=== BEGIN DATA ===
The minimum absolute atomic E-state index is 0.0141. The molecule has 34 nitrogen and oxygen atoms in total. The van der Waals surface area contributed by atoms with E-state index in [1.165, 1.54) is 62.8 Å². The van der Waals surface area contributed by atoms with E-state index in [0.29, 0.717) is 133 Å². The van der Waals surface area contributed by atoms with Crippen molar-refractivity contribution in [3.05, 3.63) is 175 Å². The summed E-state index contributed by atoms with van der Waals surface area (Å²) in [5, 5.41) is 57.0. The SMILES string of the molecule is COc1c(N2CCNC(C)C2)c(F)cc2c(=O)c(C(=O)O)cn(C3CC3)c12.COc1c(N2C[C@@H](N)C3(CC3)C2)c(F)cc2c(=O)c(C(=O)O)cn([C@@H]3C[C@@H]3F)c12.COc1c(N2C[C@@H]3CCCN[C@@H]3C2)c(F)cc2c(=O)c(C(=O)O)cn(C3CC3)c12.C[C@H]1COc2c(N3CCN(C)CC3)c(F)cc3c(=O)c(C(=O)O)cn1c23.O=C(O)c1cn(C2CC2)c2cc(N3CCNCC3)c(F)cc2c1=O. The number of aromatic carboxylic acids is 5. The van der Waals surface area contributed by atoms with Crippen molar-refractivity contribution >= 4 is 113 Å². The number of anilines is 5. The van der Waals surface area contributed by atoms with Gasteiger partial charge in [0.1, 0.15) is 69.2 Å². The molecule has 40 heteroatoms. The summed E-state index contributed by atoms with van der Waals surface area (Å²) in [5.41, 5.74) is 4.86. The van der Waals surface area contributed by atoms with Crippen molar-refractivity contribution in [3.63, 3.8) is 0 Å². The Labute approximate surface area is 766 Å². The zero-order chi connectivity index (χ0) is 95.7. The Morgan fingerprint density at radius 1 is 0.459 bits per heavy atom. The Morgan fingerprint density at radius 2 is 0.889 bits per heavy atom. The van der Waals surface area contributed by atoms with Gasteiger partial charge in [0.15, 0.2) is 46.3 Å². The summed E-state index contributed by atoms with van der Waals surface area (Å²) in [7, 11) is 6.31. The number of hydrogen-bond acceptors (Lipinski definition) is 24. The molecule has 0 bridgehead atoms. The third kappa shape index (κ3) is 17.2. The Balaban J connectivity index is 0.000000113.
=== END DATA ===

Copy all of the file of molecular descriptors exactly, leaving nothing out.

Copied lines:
The minimum absolute atomic E-state index is 0.0141. The molecule has 34 nitrogen and oxygen atoms in total. The van der Waals surface area contributed by atoms with E-state index in [1.165, 1.54) is 62.8 Å². The van der Waals surface area contributed by atoms with E-state index in [0.29, 0.717) is 133 Å². The van der Waals surface area contributed by atoms with Crippen molar-refractivity contribution in [3.05, 3.63) is 175 Å². The summed E-state index contributed by atoms with van der Waals surface area (Å²) in [5, 5.41) is 57.0. The SMILES string of the molecule is COc1c(N2CCNC(C)C2)c(F)cc2c(=O)c(C(=O)O)cn(C3CC3)c12.COc1c(N2C[C@@H](N)C3(CC3)C2)c(F)cc2c(=O)c(C(=O)O)cn([C@@H]3C[C@@H]3F)c12.COc1c(N2C[C@@H]3CCCN[C@@H]3C2)c(F)cc2c(=O)c(C(=O)O)cn(C3CC3)c12.C[C@H]1COc2c(N3CCN(C)CC3)c(F)cc3c(=O)c(C(=O)O)cn1c23.O=C(O)c1cn(C2CC2)c2cc(N3CCNCC3)c(F)cc2c1=O. The number of aromatic carboxylic acids is 5. The van der Waals surface area contributed by atoms with Crippen molar-refractivity contribution >= 4 is 113 Å². The number of anilines is 5. The van der Waals surface area contributed by atoms with Gasteiger partial charge in [0.1, 0.15) is 69.2 Å². The molecule has 40 heteroatoms. The summed E-state index contributed by atoms with van der Waals surface area (Å²) in [5.41, 5.74) is 4.86. The van der Waals surface area contributed by atoms with Crippen molar-refractivity contribution in [3.63, 3.8) is 0 Å². The Labute approximate surface area is 766 Å². The zero-order chi connectivity index (χ0) is 95.7. The Morgan fingerprint density at radius 1 is 0.459 bits per heavy atom. The Morgan fingerprint density at radius 2 is 0.889 bits per heavy atom. The van der Waals surface area contributed by atoms with Gasteiger partial charge in [0.15, 0.2) is 46.3 Å². The summed E-state index contributed by atoms with van der Waals surface area (Å²) in [7, 11) is 6.31. The number of hydrogen-bond acceptors (Lipinski definition) is 24. The molecule has 0 bridgehead atoms. The third kappa shape index (κ3) is 17.2. The Balaban J connectivity index is 0.000000113.